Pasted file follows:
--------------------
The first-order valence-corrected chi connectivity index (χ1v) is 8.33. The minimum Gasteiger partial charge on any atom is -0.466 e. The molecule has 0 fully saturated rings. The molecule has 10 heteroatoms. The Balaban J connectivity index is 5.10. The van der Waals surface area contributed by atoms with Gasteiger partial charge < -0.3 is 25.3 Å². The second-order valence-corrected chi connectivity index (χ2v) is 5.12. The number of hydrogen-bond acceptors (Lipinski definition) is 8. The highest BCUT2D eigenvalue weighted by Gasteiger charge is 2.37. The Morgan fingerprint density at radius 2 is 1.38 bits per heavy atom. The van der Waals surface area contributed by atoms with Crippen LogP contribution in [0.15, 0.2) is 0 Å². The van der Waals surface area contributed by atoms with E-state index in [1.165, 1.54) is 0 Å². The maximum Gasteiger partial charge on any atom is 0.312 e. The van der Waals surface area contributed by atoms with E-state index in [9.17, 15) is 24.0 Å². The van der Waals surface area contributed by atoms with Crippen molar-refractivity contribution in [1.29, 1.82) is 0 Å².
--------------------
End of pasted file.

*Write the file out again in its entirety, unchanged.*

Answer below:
The first-order valence-corrected chi connectivity index (χ1v) is 8.33. The minimum Gasteiger partial charge on any atom is -0.466 e. The molecule has 0 fully saturated rings. The molecule has 10 heteroatoms. The Balaban J connectivity index is 5.10. The van der Waals surface area contributed by atoms with Gasteiger partial charge < -0.3 is 25.3 Å². The second-order valence-corrected chi connectivity index (χ2v) is 5.12. The number of hydrogen-bond acceptors (Lipinski definition) is 8. The highest BCUT2D eigenvalue weighted by Gasteiger charge is 2.37. The Morgan fingerprint density at radius 2 is 1.38 bits per heavy atom. The van der Waals surface area contributed by atoms with Crippen LogP contribution in [0.15, 0.2) is 0 Å². The van der Waals surface area contributed by atoms with E-state index in [1.165, 1.54) is 0 Å². The maximum Gasteiger partial charge on any atom is 0.312 e. The van der Waals surface area contributed by atoms with E-state index in [9.17, 15) is 24.0 Å². The van der Waals surface area contributed by atoms with Crippen molar-refractivity contribution in [1.29, 1.82) is 0 Å².